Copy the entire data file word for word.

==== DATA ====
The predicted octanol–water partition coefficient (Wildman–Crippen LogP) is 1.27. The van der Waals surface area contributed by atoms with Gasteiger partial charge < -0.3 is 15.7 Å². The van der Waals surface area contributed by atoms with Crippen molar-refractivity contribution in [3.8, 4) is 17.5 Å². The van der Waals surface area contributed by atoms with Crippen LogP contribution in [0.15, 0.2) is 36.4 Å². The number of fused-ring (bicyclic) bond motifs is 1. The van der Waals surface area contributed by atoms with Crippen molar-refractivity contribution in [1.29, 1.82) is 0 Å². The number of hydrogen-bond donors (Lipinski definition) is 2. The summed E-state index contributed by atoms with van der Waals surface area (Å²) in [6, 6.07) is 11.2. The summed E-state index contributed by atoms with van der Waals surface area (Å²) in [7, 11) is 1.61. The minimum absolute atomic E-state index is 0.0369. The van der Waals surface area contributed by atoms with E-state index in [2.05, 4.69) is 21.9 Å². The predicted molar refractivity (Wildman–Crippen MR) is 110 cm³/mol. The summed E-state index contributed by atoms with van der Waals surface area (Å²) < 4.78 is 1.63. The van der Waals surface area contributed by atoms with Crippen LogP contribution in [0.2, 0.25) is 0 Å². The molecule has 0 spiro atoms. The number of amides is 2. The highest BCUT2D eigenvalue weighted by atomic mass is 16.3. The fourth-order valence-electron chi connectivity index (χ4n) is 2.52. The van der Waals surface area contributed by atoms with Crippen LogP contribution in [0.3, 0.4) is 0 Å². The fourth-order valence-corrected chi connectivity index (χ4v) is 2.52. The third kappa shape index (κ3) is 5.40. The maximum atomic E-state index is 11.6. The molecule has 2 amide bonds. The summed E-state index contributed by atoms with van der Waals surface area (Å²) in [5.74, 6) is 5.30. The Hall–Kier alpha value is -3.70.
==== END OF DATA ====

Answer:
The predicted octanol–water partition coefficient (Wildman–Crippen LogP) is 1.27. The van der Waals surface area contributed by atoms with Gasteiger partial charge < -0.3 is 15.7 Å². The van der Waals surface area contributed by atoms with Crippen molar-refractivity contribution in [3.8, 4) is 17.5 Å². The van der Waals surface area contributed by atoms with Crippen LogP contribution in [0.15, 0.2) is 36.4 Å². The number of fused-ring (bicyclic) bond motifs is 1. The van der Waals surface area contributed by atoms with Crippen molar-refractivity contribution in [1.29, 1.82) is 0 Å². The number of hydrogen-bond donors (Lipinski definition) is 2. The summed E-state index contributed by atoms with van der Waals surface area (Å²) in [6, 6.07) is 11.2. The summed E-state index contributed by atoms with van der Waals surface area (Å²) in [7, 11) is 1.61. The minimum absolute atomic E-state index is 0.0369. The van der Waals surface area contributed by atoms with E-state index in [2.05, 4.69) is 21.9 Å². The predicted molar refractivity (Wildman–Crippen MR) is 110 cm³/mol. The summed E-state index contributed by atoms with van der Waals surface area (Å²) < 4.78 is 1.63. The van der Waals surface area contributed by atoms with Crippen LogP contribution in [0.2, 0.25) is 0 Å². The molecule has 0 spiro atoms. The number of amides is 2. The highest BCUT2D eigenvalue weighted by atomic mass is 16.3. The fourth-order valence-electron chi connectivity index (χ4n) is 2.52. The van der Waals surface area contributed by atoms with Crippen LogP contribution in [0.3, 0.4) is 0 Å². The fourth-order valence-corrected chi connectivity index (χ4v) is 2.52. The third kappa shape index (κ3) is 5.40. The maximum atomic E-state index is 11.6. The molecule has 2 amide bonds. The summed E-state index contributed by atoms with van der Waals surface area (Å²) in [5.74, 6) is 5.30. The Hall–Kier alpha value is -3.70.